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Tuesday, 10 October 2017

Nigeria wasn’t stable because of my husband’s ill-health – Aisha Buhari

Wife of the President, Mrs. Aisha Buhari, Monday stunned participants at a two-day stakeholders meeting on Reproductive, Maternal, Newborn Child Adolescent Health and Nutrition, RMNCAH+N when she lamented that there was no single syringe at the Aso Rock clinic.


Mr. Buhari also said that the clinic which was budgeted for in the nation’s budget lack drugs and equipment, insisting that the management must explain how the budgetary provision for medical facilities was utilized.

The event was organized by her pet project, ‘Future Assured’, and had in attendance state governors’ wives, development partners, primary health care coordinators and other stakeholders, including the Chief Medical Director of State House Clinic, Dr. Hussain Munir.

Her outburst came barely one week after her daughter, Zahra, equally called out the State House Permanent Secretary, Mr. Jalal Arabi, on social media, asking him to account for the N3 billion.
Speaking in her remarks at the stakeholders meeting held at the Banquet Hall of the Presidential Villa, Abuja, the First Lady noted that President Buhari spent several months outside Nigeria for medical treatment, and wondered what could happen to ordinary Nigeria despite the budgetary for the State House clinic.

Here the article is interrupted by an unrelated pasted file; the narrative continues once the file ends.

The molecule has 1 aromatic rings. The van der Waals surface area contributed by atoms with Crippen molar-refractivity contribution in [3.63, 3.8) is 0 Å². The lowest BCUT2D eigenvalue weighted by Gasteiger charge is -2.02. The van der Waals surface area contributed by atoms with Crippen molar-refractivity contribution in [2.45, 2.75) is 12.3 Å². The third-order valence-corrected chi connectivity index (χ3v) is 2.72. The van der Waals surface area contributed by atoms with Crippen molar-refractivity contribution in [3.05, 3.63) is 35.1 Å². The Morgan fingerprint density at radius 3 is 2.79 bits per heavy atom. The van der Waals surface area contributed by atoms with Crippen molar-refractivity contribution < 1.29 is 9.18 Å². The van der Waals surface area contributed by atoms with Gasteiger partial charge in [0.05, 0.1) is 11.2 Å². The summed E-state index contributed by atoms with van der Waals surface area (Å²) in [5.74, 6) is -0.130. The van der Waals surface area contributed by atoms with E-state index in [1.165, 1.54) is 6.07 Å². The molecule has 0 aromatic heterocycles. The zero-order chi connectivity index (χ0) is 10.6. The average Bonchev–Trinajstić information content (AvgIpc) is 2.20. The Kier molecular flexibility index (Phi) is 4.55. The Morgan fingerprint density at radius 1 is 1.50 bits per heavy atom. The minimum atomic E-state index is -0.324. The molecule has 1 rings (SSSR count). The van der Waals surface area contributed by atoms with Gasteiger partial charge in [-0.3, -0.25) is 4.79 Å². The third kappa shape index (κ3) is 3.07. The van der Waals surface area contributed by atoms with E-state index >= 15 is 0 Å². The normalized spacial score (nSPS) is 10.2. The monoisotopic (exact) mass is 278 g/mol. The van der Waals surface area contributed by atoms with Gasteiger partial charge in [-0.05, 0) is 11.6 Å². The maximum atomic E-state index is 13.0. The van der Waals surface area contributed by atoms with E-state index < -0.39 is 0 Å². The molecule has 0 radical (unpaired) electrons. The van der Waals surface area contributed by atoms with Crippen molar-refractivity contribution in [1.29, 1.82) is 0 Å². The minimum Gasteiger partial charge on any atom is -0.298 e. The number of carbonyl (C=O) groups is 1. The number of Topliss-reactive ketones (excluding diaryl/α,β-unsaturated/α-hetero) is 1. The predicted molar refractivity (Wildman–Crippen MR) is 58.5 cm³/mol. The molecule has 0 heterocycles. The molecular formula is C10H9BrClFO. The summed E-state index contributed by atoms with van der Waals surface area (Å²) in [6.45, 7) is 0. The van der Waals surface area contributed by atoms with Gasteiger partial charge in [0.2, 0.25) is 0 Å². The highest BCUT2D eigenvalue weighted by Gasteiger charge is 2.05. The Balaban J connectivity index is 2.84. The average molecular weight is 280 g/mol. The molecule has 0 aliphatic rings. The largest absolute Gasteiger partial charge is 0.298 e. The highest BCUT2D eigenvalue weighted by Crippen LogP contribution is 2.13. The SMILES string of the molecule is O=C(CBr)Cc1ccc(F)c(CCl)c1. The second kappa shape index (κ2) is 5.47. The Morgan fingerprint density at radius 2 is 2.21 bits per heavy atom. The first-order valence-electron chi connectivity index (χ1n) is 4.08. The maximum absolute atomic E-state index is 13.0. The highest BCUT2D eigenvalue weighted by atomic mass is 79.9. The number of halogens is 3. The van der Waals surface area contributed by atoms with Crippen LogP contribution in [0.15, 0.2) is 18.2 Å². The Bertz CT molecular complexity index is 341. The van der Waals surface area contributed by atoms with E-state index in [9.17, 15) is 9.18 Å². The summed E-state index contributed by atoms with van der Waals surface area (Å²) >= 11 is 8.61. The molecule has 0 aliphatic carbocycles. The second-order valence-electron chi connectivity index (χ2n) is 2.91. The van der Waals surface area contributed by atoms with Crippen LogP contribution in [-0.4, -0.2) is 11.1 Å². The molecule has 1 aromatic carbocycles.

Besides, she disclosed that she was sick some weeks ago and was advised to take the first flight out of the country to London for treatment but she turned down the advise and insisted that she will be treated in Nigeria because there was budget for the State House clinic.

But to her greatest surprise, when a call was put across to the Aso Rock clinic, to find out if the X-ray machine was working, she was told that the equipment was not functional.

She queried why the management of the clinic would be funding new civil construction projects when medical items as ordinary as syringes were not available for patients at the facility.

According to her, “Before I commence my speech, I will like to be realistic and say a few words concerning health delivery system in Nigeria.

“It is very, very, very poor; sorry to say that. I am happy the CMD of Aso Clinic is here, or is he around? Dr. Munir or his representative? Ok Dr. Munir I’m happy you are here.

“As you are all aware for the last six months, Nigeria wasn’t stable because of my husband’s ill-
health. We thank God he is fully recovered now.

“If somebody like Mr. President can spend several months outside Nigeria, then you wonder what will happen to a common man on the street in Nigeria.

“Few weeks ago I was sick as well, they advised me to take the first flight out to London but I refused to go. I said I must be treated in Nigeria because there is a budget for an assigned clinic to take care of us. If the budget is N100 million, we need to know how the budget is spent.

“Along the line I insisted they call Aso Clinic to find out if the X-ray machine is working, they said it is not working. They didn’t know I was the one that was supposed to be in that hospital at that very time.

“I had to go to a hospital that was established by foreigners in and out 100 percent. What does that mean?